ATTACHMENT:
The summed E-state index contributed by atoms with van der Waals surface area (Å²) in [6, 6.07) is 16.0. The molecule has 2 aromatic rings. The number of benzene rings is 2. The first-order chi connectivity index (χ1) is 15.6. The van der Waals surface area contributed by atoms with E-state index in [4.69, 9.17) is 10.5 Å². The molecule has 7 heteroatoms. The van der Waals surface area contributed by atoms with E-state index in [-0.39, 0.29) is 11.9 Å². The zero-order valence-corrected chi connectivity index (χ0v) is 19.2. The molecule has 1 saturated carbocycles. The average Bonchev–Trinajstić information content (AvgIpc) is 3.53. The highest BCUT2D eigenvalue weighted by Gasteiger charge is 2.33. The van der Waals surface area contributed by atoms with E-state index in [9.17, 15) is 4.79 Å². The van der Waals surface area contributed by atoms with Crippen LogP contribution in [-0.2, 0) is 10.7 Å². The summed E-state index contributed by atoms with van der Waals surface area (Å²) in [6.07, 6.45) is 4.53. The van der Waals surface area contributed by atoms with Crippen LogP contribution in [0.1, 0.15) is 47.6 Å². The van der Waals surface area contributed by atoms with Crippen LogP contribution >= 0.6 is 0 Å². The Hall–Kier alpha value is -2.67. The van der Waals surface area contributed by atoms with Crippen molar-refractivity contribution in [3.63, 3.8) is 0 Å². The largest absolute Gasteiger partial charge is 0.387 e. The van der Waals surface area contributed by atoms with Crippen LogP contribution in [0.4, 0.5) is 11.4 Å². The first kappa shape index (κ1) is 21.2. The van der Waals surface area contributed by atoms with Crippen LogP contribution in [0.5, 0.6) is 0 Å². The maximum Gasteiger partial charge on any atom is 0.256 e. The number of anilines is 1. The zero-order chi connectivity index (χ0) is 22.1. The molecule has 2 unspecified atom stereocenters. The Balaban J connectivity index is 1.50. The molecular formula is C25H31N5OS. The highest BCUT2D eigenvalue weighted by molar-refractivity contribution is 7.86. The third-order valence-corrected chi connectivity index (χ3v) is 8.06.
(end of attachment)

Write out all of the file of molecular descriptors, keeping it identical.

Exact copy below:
The summed E-state index contributed by atoms with van der Waals surface area (Å²) in [6, 6.07) is 16.0. The molecule has 2 aromatic rings. The number of benzene rings is 2. The first-order chi connectivity index (χ1) is 15.6. The van der Waals surface area contributed by atoms with E-state index in [4.69, 9.17) is 10.5 Å². The molecule has 7 heteroatoms. The van der Waals surface area contributed by atoms with E-state index in [-0.39, 0.29) is 11.9 Å². The zero-order valence-corrected chi connectivity index (χ0v) is 19.2. The molecule has 1 saturated carbocycles. The average Bonchev–Trinajstić information content (AvgIpc) is 3.53. The highest BCUT2D eigenvalue weighted by Gasteiger charge is 2.33. The van der Waals surface area contributed by atoms with E-state index in [9.17, 15) is 4.79 Å². The van der Waals surface area contributed by atoms with Crippen LogP contribution in [-0.2, 0) is 10.7 Å². The summed E-state index contributed by atoms with van der Waals surface area (Å²) in [6.07, 6.45) is 4.53. The van der Waals surface area contributed by atoms with Crippen LogP contribution in [0.1, 0.15) is 47.6 Å². The van der Waals surface area contributed by atoms with Crippen LogP contribution >= 0.6 is 0 Å². The Hall–Kier alpha value is -2.67. The van der Waals surface area contributed by atoms with Crippen molar-refractivity contribution in [3.63, 3.8) is 0 Å². The largest absolute Gasteiger partial charge is 0.387 e. The van der Waals surface area contributed by atoms with Crippen LogP contribution in [0.4, 0.5) is 11.4 Å². The first kappa shape index (κ1) is 21.2. The van der Waals surface area contributed by atoms with Crippen LogP contribution in [0.5, 0.6) is 0 Å². The maximum Gasteiger partial charge on any atom is 0.256 e. The number of anilines is 1. The zero-order chi connectivity index (χ0) is 22.1. The molecule has 2 unspecified atom stereocenters. The Balaban J connectivity index is 1.50. The molecular formula is C25H31N5OS. The highest BCUT2D eigenvalue weighted by molar-refractivity contribution is 7.86. The third-order valence-corrected chi connectivity index (χ3v) is 8.06.